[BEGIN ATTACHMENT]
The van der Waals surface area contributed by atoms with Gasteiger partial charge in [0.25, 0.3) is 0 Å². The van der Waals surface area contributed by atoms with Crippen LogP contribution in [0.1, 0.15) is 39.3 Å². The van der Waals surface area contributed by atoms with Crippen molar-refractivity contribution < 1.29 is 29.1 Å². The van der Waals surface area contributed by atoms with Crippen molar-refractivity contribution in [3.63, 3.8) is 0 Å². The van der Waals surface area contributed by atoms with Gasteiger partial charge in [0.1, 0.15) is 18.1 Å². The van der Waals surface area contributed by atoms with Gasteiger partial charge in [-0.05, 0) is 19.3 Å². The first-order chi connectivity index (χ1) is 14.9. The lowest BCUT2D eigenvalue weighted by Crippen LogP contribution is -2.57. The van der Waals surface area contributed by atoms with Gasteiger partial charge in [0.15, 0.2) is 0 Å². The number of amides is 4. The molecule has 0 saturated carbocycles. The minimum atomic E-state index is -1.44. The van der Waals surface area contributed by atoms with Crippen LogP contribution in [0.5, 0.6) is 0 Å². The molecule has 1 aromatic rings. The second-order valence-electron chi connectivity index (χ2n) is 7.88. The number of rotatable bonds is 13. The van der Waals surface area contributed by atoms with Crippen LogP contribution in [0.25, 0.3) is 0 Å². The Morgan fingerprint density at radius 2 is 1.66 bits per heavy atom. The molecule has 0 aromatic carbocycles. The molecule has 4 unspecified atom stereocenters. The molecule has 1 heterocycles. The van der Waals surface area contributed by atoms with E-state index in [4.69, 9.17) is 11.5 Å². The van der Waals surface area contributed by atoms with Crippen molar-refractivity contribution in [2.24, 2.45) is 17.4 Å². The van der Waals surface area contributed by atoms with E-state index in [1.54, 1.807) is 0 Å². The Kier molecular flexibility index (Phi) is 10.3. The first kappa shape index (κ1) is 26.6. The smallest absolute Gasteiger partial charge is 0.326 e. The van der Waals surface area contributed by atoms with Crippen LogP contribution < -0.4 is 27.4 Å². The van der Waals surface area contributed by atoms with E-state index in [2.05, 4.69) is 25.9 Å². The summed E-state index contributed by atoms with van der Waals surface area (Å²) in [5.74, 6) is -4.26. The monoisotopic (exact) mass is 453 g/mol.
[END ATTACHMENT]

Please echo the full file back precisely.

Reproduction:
The van der Waals surface area contributed by atoms with Gasteiger partial charge in [0.25, 0.3) is 0 Å². The van der Waals surface area contributed by atoms with Crippen LogP contribution in [0.1, 0.15) is 39.3 Å². The van der Waals surface area contributed by atoms with Crippen molar-refractivity contribution < 1.29 is 29.1 Å². The van der Waals surface area contributed by atoms with Crippen molar-refractivity contribution in [3.63, 3.8) is 0 Å². The van der Waals surface area contributed by atoms with Gasteiger partial charge in [0.1, 0.15) is 18.1 Å². The van der Waals surface area contributed by atoms with Gasteiger partial charge in [-0.05, 0) is 19.3 Å². The first-order chi connectivity index (χ1) is 14.9. The lowest BCUT2D eigenvalue weighted by Crippen LogP contribution is -2.57. The van der Waals surface area contributed by atoms with Gasteiger partial charge in [0.15, 0.2) is 0 Å². The number of amides is 4. The molecule has 0 saturated carbocycles. The minimum atomic E-state index is -1.44. The van der Waals surface area contributed by atoms with Crippen LogP contribution in [0.5, 0.6) is 0 Å². The molecule has 1 aromatic rings. The second-order valence-electron chi connectivity index (χ2n) is 7.88. The number of rotatable bonds is 13. The van der Waals surface area contributed by atoms with Crippen LogP contribution in [0.25, 0.3) is 0 Å². The Morgan fingerprint density at radius 2 is 1.66 bits per heavy atom. The molecule has 0 aromatic carbocycles. The molecule has 4 unspecified atom stereocenters. The molecule has 1 heterocycles. The van der Waals surface area contributed by atoms with E-state index in [4.69, 9.17) is 11.5 Å². The van der Waals surface area contributed by atoms with Crippen molar-refractivity contribution in [2.24, 2.45) is 17.4 Å². The van der Waals surface area contributed by atoms with E-state index in [1.54, 1.807) is 0 Å². The Kier molecular flexibility index (Phi) is 10.3. The first kappa shape index (κ1) is 26.6. The smallest absolute Gasteiger partial charge is 0.326 e. The van der Waals surface area contributed by atoms with Crippen LogP contribution < -0.4 is 27.4 Å². The van der Waals surface area contributed by atoms with E-state index in [2.05, 4.69) is 25.9 Å². The summed E-state index contributed by atoms with van der Waals surface area (Å²) in [5.74, 6) is -4.26. The monoisotopic (exact) mass is 453 g/mol.